The most common process factors that affect Dense Medium Cyclone (DMC) performance can be mitigated by understanding the operation of a hydrocyclone, as well as the overall Dense Medium Separation (DMS) process. “Early identification of problem areas means that appropriate solutions can be formulated, which is where the experience and expertise of Multotec comes to bear,” says Ernst Bekker, Cyclone Product Specialist.

Dense medium separation takes place where particles of differing density fractions are separated via a medium that has a density between that of the two fractions. Particles with a lower density will float, while particles with a higher density will sink. The aim is to minimise the quantity of non-valuable material in the targeted fraction while maximising the recovery of the valuable fraction.

The feed in a hydrocyclone consists of water and solids, which enters the cyclone tangentially to produce a spiralling motion. Due to centrifugal forces, the coarser particles migrate to the outside wall of the cyclone and move downwards towards the spigot or apex. The finer particles move to the centre of the cyclone and are removed through the vortex finder into the overflow.

Due to the inverse ratio of solids and water in the outgoing streams, a high slurry density is produced in the underflow and a low slurry density in the overflow stream. The same separation process applies to the medium used inside the DMC, with the medium split mainly being influenced by the ratio of spigot to vortex finder diameter, the operating head and medium characteristics.

As a result, density gradients form throughout the length of the DMC. The differences in medium density values between the feed, overflow and underflow streams are used to calculate the differentials inside the DMC. These are important parameters in defining the medium behaviour inside the cyclone and can be used for early identification of possible process related problems.

Cyclone suppliers have incorporated larger inlet designs in their product portfolio to allow for higher capacities and larger particle top sizes to be accommodated. “The drawback of these designs is that the retention time of particles inside the cyclone is reduced, which can have a negative impact on separation efficiency if it is a difficult separation. Therefore particle top size, which impacts on the cyclone inlet opening, plays an important role in determining the correct cyclone diameter, in addition to the throughput that must be accommodated,” Bekker says. The inclusion of a barrel section in the DMC depends mainly on the difficulty of separation. This allows for more residence time inside the cyclone due to its larger internal volume.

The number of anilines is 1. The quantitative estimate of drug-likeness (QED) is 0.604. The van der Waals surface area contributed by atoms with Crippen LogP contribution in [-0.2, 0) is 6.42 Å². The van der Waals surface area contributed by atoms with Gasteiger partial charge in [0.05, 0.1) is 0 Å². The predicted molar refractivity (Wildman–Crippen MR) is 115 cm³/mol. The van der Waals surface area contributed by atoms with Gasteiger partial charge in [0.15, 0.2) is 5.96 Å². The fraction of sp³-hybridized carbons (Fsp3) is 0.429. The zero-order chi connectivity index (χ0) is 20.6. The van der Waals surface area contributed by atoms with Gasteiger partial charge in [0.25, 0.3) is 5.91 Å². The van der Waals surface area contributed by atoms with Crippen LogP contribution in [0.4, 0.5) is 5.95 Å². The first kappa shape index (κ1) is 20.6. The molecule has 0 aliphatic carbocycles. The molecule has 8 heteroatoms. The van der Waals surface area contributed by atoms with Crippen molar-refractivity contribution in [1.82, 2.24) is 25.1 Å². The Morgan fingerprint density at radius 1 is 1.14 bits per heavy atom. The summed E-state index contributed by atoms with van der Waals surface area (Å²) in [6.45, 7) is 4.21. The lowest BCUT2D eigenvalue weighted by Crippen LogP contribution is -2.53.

However, correct selection of the DMC does not mean that the unit will perform correctly. “OEMs constantly look at ways to improve their designs, but these improvements are only effective if the process itself is optimised,” Bekker says. The dense medium process consists of various process streams and pieces of process equipment, which can influence the DMC performance if not optimised, for example magnetic separators. “Operational personnel sometimes do not realise or understand these dynamics.”

A decrease in top size results in a finer mean particle size fed to the DMC, which can impact the separation efficiency if the cyclone selection was originally not designed for that type of material, while an increase in top size can increase the risk of blockages at the cyclone inlet. “The effect of decreasing or increasing the top size needs to be verified with the cyclone OEM,” Bekker cautions.

“Proper DMC maintenance, in addition to metallurgical audits, may be one of the most important factors to help ensure optimal DMC performance. This is often neglected due to inaccessibility or time constraints,” Bekker says. Excessive internal wear creates grooves inside the DMC, leading to turbulent flow patterns, which can cause misplacement of particles.

It is recommended that high wear areas inside the DMC be inspected on a weekly basis or as often as possible, while inspection of the rest of the DMC internals can be carried out on a monthly basis. However, inspecting the spigot timeously also gives the operator or metallurgist access to the rest of the DMC internals.